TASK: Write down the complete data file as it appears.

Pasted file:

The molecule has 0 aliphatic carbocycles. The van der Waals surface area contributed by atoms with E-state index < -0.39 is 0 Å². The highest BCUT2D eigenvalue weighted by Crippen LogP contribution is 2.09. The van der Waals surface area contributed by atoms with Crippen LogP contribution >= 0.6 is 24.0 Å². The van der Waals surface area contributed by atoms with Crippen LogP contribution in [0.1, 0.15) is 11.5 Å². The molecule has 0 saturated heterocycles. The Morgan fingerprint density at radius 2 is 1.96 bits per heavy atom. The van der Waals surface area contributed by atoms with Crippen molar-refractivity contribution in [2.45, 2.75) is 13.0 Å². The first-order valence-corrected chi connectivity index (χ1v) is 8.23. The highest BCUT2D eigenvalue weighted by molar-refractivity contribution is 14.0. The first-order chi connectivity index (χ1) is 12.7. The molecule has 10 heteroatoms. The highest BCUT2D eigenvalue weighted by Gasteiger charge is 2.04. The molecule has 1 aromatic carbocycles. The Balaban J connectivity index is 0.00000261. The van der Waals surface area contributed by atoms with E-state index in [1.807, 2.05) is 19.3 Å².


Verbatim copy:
The molecule has 0 aliphatic carbocycles. The van der Waals surface area contributed by atoms with E-state index < -0.39 is 0 Å². The highest BCUT2D eigenvalue weighted by Crippen LogP contribution is 2.09. The van der Waals surface area contributed by atoms with Crippen LogP contribution >= 0.6 is 24.0 Å². The van der Waals surface area contributed by atoms with Crippen LogP contribution in [0.1, 0.15) is 11.5 Å². The molecule has 0 saturated heterocycles. The Morgan fingerprint density at radius 2 is 1.96 bits per heavy atom. The van der Waals surface area contributed by atoms with Crippen molar-refractivity contribution in [2.45, 2.75) is 13.0 Å². The first-order valence-corrected chi connectivity index (χ1v) is 8.23. The highest BCUT2D eigenvalue weighted by molar-refractivity contribution is 14.0. The first-order chi connectivity index (χ1) is 12.7. The molecule has 10 heteroatoms. The highest BCUT2D eigenvalue weighted by Gasteiger charge is 2.04. The molecule has 1 aromatic carbocycles. The Balaban J connectivity index is 0.00000261. The van der Waals surface area contributed by atoms with E-state index in [1.807, 2.05) is 19.3 Å².